Award Date


Degree Type


Degree Name

Doctor of Education in Educational Leadership


Educational Leadership

First Committee Member

Teresa S. Jordan, Chair

Second Committee Member

Gene E. Hall

Third Committee Member

James Hager

Fourth Committee Member

Chad Cross

Graduate Faculty Representative

Martha W. Young

Number of Pages



A definitive answer to how to allocate school-level expenditures to yield the greatest "bang for the buck" has continually eluded education finance researchers. With increased regulation, oversight, and sanctions resulting from the No Child Left Behind Act, paired with financial strains on states' education budgets, measuring schools' production and efficiency has become urgent.

The methodology for this study was comprised of two phases. Phase I analyzed the per-pupil expenditures of middle and high schools over a three-year period and developed descriptive statistics that revealed the expenditure patterns by category. Phase II used a micro-level economic approach, data envelopment analysis, to ascertain the relative efficiency of Nevada secondary schools over a three year period. Expenditure patterns of the most and least efficient schools were examined.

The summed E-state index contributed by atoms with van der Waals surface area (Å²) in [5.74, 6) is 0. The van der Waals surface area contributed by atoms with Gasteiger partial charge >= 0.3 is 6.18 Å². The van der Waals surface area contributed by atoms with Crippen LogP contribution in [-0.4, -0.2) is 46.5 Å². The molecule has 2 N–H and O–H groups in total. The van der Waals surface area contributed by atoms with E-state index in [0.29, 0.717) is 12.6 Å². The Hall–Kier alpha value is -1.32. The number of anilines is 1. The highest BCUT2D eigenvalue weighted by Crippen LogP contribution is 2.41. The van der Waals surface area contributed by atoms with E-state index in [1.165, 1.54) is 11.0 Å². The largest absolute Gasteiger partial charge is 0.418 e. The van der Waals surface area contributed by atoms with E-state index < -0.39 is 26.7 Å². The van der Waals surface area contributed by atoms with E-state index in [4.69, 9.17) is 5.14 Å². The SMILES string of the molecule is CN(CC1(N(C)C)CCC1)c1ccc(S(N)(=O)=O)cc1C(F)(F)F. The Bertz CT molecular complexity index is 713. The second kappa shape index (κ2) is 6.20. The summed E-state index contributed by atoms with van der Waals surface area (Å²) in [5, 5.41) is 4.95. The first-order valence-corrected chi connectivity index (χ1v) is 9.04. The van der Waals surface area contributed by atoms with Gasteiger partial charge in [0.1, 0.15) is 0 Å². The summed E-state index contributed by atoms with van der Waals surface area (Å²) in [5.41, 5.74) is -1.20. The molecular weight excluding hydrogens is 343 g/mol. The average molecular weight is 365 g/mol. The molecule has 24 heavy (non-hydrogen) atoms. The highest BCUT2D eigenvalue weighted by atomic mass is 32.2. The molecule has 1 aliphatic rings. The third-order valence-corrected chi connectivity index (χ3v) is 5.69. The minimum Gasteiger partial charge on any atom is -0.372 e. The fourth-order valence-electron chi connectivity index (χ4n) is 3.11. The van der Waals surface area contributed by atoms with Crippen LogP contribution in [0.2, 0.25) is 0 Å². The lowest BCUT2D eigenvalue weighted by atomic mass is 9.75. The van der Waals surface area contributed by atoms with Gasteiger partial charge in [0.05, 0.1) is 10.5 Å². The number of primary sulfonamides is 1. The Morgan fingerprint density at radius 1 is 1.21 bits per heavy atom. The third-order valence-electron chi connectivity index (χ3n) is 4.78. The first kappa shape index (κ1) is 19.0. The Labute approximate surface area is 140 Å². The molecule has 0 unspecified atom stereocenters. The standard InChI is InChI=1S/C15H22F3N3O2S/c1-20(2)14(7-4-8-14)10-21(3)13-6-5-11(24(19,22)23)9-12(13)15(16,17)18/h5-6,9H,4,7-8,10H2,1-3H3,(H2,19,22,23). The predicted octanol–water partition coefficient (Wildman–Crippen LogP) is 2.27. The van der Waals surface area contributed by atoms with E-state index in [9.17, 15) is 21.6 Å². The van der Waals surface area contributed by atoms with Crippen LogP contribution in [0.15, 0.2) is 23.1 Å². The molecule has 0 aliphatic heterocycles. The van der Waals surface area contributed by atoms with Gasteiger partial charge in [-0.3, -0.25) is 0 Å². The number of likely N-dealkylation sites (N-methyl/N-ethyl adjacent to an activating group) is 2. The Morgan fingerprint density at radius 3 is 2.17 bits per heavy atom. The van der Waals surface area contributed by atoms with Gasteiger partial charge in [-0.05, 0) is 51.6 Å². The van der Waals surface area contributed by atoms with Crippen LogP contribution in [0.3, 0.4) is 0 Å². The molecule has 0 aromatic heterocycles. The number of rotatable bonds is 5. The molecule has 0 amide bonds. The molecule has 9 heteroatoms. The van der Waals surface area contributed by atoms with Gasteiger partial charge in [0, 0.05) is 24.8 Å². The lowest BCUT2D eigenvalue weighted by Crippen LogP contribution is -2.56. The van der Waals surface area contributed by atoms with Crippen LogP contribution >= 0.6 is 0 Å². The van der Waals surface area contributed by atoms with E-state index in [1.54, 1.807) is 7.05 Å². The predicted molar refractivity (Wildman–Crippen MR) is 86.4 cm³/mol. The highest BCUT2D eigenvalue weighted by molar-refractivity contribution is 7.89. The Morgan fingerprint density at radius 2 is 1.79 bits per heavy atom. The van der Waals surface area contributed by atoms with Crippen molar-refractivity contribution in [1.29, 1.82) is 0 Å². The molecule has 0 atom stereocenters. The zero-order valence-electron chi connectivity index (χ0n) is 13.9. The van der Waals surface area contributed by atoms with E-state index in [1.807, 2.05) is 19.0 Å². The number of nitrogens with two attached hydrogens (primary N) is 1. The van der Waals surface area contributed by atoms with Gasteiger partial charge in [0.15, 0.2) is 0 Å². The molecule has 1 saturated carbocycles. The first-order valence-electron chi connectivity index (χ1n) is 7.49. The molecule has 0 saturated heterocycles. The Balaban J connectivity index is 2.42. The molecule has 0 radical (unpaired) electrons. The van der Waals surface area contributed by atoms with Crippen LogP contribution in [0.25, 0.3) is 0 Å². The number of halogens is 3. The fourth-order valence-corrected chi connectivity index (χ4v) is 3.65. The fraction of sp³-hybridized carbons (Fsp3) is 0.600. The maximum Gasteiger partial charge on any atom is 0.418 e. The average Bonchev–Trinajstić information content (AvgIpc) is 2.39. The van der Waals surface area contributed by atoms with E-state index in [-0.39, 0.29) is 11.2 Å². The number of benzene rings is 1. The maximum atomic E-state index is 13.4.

The major findings of the study included that there was little difference overall in spending patterns between middle and high schools; high schools spent significantly more per pupil than middle schools. School size was significantly related to schools' efficiency, with larger middle schools and smaller high schools being more efficient. High efficiency schools at both the middle and high school levels spent more on substitutes, extracurricular activities, in-service and staff development, leadership, and principals & assistant principals and spent less on safety. Low efficiency schools spent less on substitutes, extracurricular activities, leadership, principals & assistant principals, and school office.

Informing educational leaders of how schools spend money and the efficiency of those decisions relative to student achievement outcomes may assist schools and districts in making future efficient and effective allocation decisions.


Data envelopment analysis; Education — Costs; Education — Finance; Education; Secondary; Educational accountability; Efficiency; Expenditure; High schools; Nevada; School finance; Secondary schools


Educational Assessment, Evaluation, and Research | Education Policy | Elementary and Middle and Secondary Education Administration | Finance

File Format


Degree Grantor

University of Nevada, Las Vegas




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